This is particularly true with the stock markets today. Stock market investors are more interested in knowing when and how much the next government-buying binge [also known as Quantitative Easing (QE)] will be than they are in other fundamental market factors. In fact, some investors actually hope the economy will slow down and unemployment will rise enough to force the government into another round of QE. The distortions in the natural flow of money have become so severe that investment decisions are no longer based upon fundamental or technical analysis, but rather upon government actions.

Now what?

So the big questions for the rest of us becomes, “What do money flows look like in the future?” and “Can governments continue to intervene with guarantees and bailouts perpetuating these distortions indefinitely?

The simple answers to these two questions are “we do not know” and “no.” The reason why government intervention cannot continue indefinitely is very simple: the flow of money has always been guided by an individual’s confidence. Your confidence in the safety of your savings determines where you transfer your savings.  In our earlier example, after the government guaranteed all the deposits at both Joe and Mary’s Banks, your confidence was no longer placed with the financial soundness of Joe’s Bank, but rather your confidence was transferred to your government. If Joe’s Bank went under, that was no problem because the government would pay you, and as long as you have confidence in your government’s financial soundness your savings will stay with Joe’s Bank.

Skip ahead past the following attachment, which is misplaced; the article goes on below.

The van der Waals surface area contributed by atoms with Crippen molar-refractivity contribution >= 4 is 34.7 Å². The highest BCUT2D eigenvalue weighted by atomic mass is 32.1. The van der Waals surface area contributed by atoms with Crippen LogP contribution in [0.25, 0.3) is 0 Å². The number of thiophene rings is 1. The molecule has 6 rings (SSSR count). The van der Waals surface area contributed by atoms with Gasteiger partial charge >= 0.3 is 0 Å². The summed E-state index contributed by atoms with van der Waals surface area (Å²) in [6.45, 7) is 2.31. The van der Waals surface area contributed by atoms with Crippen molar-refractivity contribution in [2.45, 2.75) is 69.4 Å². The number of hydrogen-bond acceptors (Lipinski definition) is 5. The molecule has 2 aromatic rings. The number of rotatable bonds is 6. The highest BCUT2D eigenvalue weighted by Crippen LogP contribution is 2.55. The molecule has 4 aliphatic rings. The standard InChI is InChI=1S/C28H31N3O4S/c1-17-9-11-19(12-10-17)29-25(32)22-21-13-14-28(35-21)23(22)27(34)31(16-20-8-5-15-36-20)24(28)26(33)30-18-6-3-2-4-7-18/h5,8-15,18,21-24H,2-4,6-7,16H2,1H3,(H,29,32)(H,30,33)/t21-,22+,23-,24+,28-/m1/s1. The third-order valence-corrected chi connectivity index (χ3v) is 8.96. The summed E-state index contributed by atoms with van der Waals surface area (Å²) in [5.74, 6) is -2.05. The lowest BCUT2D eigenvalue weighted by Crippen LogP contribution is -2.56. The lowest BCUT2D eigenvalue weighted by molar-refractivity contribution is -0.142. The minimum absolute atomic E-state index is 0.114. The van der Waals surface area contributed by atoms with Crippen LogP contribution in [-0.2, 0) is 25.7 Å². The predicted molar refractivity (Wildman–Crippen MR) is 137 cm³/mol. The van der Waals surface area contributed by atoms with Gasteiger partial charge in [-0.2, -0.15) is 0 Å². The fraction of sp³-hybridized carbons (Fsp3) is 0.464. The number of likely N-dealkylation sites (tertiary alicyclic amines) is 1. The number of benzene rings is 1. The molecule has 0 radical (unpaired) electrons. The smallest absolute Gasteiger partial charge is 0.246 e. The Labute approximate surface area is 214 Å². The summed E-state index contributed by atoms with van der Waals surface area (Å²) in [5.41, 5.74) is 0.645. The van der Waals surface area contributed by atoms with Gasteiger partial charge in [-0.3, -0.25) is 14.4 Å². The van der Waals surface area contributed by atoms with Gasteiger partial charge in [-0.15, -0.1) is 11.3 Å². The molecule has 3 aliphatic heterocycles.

Unfortunately, unless your confidence is restored and transferred back to Joe’s Bank, the distorted flows of money will eventually cause you to lose confidence in the government’s guarantees. And unless a larger organization (such as the IMF, World Bank, European Central Bank (ECB), etc.) is willing to step in and guarantee your government’s promises of guarantees, the distortion of money flows cannot continue. As long as you have confidence in the grantor of the latest guarantee, the distortion of money flows will continue until no more guarantees are available and your natural fear of loss returns resulting in the natural flow of money to be reestablished.